The "Blunder" episode will have you on the edge of your seat but you might as well relax. Scientist Robert Allen risks an experiment which might deplete the Earth's entire oxygen supply. Of course he is certain that this will not happen but his fellow scientists are not at all sure. Can they reach him in time to stop him? The ending will leave you asking "WHAT just happened?"

"The Crystal Egg" will always be a favourite of mine. Oscar winner Thomas Mitchell is a university professor who is asked to examine what appears to be a harmless curio. Ah, but when he looks into it he sees the surface of Mars. And one time, a moment which will make you jump, he sees something looking back at him!

"Test Flight" starring Lee J. Cobb is another good one. Lee is a wealthy businessman who decides to build his own rocket to fly to the Moon. A mysterious engineer offers him a fool proof plan to build a rocket and Lee nearly bankrupts his company to build it. Does it work? Yes, and Lee and the engineer are the test pilots . . . but is Lee ever in for a surprise after take-off.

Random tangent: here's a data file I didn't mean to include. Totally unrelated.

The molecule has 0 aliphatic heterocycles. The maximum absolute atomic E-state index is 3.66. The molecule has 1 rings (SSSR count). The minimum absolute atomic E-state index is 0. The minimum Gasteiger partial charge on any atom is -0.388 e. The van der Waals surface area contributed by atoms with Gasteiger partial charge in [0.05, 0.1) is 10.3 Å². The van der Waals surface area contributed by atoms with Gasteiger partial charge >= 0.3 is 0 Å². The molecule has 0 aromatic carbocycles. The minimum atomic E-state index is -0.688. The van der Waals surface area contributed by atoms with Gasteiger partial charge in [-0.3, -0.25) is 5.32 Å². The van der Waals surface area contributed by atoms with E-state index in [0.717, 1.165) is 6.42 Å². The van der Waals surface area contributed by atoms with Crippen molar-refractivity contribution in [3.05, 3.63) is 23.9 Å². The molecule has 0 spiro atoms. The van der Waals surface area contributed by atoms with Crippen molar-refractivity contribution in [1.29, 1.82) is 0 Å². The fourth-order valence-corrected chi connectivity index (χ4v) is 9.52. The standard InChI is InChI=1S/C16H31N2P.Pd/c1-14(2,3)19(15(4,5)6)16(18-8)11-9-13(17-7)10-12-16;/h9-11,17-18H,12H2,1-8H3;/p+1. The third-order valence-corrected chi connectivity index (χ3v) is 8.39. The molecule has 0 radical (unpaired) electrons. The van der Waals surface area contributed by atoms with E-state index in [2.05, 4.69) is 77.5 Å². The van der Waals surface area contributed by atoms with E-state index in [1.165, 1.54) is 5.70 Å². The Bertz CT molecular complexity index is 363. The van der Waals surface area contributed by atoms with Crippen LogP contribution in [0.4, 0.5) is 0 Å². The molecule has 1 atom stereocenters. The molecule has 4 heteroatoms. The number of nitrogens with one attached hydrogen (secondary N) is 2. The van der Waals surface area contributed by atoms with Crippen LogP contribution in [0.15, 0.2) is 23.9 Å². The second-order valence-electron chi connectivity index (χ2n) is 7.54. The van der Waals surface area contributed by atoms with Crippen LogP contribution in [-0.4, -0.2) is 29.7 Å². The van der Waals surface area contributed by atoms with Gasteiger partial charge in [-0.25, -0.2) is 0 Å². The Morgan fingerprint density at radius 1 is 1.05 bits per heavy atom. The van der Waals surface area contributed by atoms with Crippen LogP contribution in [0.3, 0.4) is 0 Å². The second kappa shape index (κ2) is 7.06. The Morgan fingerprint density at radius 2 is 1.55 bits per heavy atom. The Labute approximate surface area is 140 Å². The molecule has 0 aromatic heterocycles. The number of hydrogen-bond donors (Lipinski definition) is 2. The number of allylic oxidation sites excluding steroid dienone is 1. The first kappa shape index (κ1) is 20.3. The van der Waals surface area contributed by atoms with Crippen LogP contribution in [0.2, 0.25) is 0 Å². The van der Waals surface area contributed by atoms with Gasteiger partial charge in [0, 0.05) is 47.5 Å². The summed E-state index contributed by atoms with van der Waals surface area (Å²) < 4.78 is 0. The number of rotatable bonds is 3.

Everyone has already written about the "Frankenstein" episode so there is little that I can add. So much has been said about this episode that watching it today is a little disappointing because many of you will be expecting more. The one live broadcast may have contained more "juicy bits" but these were edited (if they ever even existed to begin with) for subsequent re-broadcasts. Lon Chaney gives a really great performance, way different from his portrayal of The Monster in GHOST OF FRANKENSTEIN (1942) and this interpretation is wholly original.

"What You Need" was a very satisfying episode also. I was glad William Redfield's ruthless, amoral character got what he deserved but I wish Edgar Stehli had made a different decision at the end. You will see what I mean.

Okay so very often the backdrops are obviously painted. In fact in the "Appointment on Mars" episode the camera follows Leslie Neilsen as he climbs a rock and you can see the studio lights about where the backdrop ends! Characters blow lines and miss cues, even during the commercials which were also shot live. This only adds to the charm of these episodes and recalls the age of Live Television; an era which is sadly gone forever. Thank goodness for collections like this so people like me who missed that era can see what it was like.